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Heart beats per kilometer (mile) (Read 3101 times)

It would be nice to have this parameter in Workouts, BpKm -  beats per kilometer - how many heart beats covers 1 km (or 1 mile) of the course (I mean Run activity, but this is correct for any cycling sport):

BpKm = pace * heart rate

For instance, someone runs with pace 5:00/km  and his heart rate is 140 beats per minute, then BpKm = 5*140 = 700. The BpK parameter can be compared for different paces and heart rates, and it depends on  relief and weather. By plotting BpKm as a function of date for similar  courses will clearly show the efficiency of workouts, by collecting different paces from different days.

Consistently Slow

It would be nice to have this parameter in Workouts, BpK -  beats per kilometer - how many heart beats covers 1 km (or 1 mile) of the course (I mean Run activity, but this is correct for any cycling sport):

BpK = pace * heart rate

For instance, someone runs with pace 5:00/km  and his heart rate is 140 beats per minute, then BpK = 5*140 = 700. The BpK parameter can be compared for different paces and heart rates, and it depends on  relief and weather. By plotting BpK as a function of date for similar  courses will clearly show the efficiency of workouts, by collecting different paces from different d

Run until the trail runs out.

SCHEDULE 2016--

The pain that hurts the worse is the imagined pain. One of the most difficult arts of racing is learning to ignore the imagined pain and just live with the present pain (which is always bearable.) - Jeff

unsolicited chatter

http://bkclay.blogspot.com/

It would be nice to have this parameter in Workouts, BpK -  beats per kilometer - how many heart beats covers 1 km (or 1 mile) of the course (I mean Run activity, but this is correct for any cycling sport):

BpK = pace * heart rate

For instance, someone runs with pace 5:00/km  and his heart rate is 140 beats per minute, then BpK = 5*140 = 700. The BpK parameter can be compared for different paces and heart rates, and it depends on  relief and weather. By plotting BpK as a function of date for similar  courses will clearly show the efficiency of workouts, by collecting different paces from different days.

Why?

How would you analyze it?

Why?

How would you analyze it?

Indeed, this is a metric I used when training for a fall marathon in '09.  My intent was to see if efficiency improved as training progressed.  It was based on the assumption that as aerobic conditioning improved, both the pace over a distance would decrease and the number of heartbeats required to cover the distance would decrease.  The "distance" part of the equation cancels out, so you are left with a "beats/mile" (or per km as appropriate) inidicator.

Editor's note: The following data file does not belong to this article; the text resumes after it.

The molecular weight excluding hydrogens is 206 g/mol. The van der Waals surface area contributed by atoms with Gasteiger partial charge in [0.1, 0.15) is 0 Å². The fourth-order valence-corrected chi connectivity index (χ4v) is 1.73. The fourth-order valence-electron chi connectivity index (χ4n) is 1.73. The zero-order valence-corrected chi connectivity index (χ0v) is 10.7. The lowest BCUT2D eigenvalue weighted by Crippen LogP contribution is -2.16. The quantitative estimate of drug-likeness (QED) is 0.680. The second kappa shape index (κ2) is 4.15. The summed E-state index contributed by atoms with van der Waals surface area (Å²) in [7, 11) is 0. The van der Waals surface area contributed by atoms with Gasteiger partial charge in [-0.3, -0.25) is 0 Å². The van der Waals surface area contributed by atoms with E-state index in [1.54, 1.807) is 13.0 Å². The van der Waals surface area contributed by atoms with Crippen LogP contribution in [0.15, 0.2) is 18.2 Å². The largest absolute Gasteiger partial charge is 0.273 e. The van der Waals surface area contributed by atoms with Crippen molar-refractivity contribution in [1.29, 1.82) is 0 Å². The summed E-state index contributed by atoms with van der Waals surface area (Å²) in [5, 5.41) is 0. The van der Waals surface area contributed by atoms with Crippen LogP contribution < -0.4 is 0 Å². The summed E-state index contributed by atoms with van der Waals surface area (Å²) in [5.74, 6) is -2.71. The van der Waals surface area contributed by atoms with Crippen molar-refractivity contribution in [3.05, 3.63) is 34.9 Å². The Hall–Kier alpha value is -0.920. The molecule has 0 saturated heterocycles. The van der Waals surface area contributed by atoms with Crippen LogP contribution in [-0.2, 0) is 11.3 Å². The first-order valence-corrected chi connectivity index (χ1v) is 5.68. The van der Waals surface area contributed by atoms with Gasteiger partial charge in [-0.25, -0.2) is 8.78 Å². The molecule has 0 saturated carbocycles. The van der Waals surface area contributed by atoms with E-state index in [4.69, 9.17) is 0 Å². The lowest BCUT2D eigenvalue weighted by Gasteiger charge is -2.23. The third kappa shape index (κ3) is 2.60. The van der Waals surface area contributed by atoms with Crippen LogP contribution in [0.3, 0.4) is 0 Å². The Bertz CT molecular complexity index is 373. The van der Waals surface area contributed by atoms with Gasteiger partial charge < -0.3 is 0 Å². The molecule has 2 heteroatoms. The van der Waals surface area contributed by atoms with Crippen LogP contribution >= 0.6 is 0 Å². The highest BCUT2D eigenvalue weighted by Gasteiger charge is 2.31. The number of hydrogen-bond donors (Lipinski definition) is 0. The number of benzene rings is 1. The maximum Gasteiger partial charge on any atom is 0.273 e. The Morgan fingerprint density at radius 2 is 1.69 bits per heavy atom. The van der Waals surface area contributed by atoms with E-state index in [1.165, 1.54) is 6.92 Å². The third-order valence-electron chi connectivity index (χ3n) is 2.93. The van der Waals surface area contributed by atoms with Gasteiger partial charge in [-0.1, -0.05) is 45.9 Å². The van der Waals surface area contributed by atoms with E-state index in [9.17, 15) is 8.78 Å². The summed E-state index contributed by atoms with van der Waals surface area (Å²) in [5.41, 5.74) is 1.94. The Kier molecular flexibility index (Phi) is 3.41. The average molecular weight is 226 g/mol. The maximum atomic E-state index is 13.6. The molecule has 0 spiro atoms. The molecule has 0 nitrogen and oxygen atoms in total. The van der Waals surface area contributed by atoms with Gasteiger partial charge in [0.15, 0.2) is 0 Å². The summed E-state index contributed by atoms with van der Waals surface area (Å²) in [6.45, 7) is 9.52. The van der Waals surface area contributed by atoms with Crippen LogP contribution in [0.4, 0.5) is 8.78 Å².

It was a useful metric- I could see very clearly that  while just running all out might get a very quick pace, it was at a cost of a heart rate that was out of this world (= poor bpm value).  Or conversely I could run very slow for a low HR, but of course the pace suffers (also = poor bpm value).  Therefore, optimal efficiency means both are low.  Of course, you have good days and bad days, but still, charting this metric did indeed show a downward trend.  It is kind a different way of looking at things- rather than saying "I was running 8 minute-miles", it would be more like "I was running at an 1100 bpm efficiency point".  It worked well for me.

12 Monkeys

It worked well for me.

How do you know?  What did you compare it with? How do you know it did not make you worse?

How do you know?  What did you compare it with? How do you know it did not make you worse?

How do I know it worked?  Well, I had a good marathon, and went into it feeling rested and well-prepared.  Having run a number of recent marathons after doing all training runs at a high HR and then struggling through the race, I knew I needed to rethink this and train smarter.

Which for me meant keeping my heart rate in a target range.  And the bpm metric fed into it very nicely because I felt that it was a better mental target than simply training by running slower (although, maybe I was).

I know it didn’t make me worse because I actually enjoyed marathon day and felt I was well-prepared for a change.  I suppose it gets down to subjective experience rather than any empirical research.

Why?

How would you analyze it?

For instance, at the beginning of the season, my custom pace is 5:30/km at the HR 150, that is the "beats per kilometer", bpkm=(5+30/60)*150=825. Then, there are many workouts, and for  each workout I notice a product bpkm=(pace*HR),i.e.:

one day (5:30/km and HR 150bpm, bpkm=(5+30/60)*150 =825 - custom  run, about 10-20 km;

2nd day (5:55/km and HR 140bpm, bpkm=(5+55/60)*140 =828 - long run, more than 24 km;

3rd day (5:05/km and HR 160bpm, bpkm=(5+5/60)*160 =813 -  tempo run, less than 10 km;

etc;

so the typical heart rate cost (another name for bpkm) is more than 800. The faster is pace, the  bpkm is a bit lower, but you could not run such fast for a long time. But for custom distances, the lower is bpkm, the longer this distance can be done.

If I am  doing regularly my workouts on the same courses, without injures and overtraining, then my  bpkm  moves to the lower values, and after 3-4 months on the same courses I can see that this is equal to 5*150=750 (e.g., pace 5:00 HR150 bpm - these are my real values from past year) . For good runners, bpkm is about 600, for beginners - 900

Then, if I divide 1 km   by bpkm, I will see how much distance I move my body for 1 heartbeat. For example, (pace 5:00, HR 150 bpm, so 750 bpkm) 1000/750= 1.33 m. So it is better to move longer with one heart beat, the running style is more efficient.

All the information is already given in RA database. What I offer is a new field on the workout table for bpkm (or move for beat - m4b = 1000/bpkm). Currently, I do  calculate this parameter manually.

PS: I just found a reference to so called MAF test (thanks to runnerclay - the 2nd reply). My suggestion is very close to the the MAF paradigm, but not so strict (no treadmill, no obligatory warming up, no 5 miles test, etc) - just pick up the regular data from workouts

For instance, at the beginning of the season, my custom pace is 5:30/km at the HR 150, that is the "beats per kilometer", bpkm=(5+30/60)*150=825. Then, there are many workouts, and for  each workout I notice a product bpkm=(pace*HR),i.e.: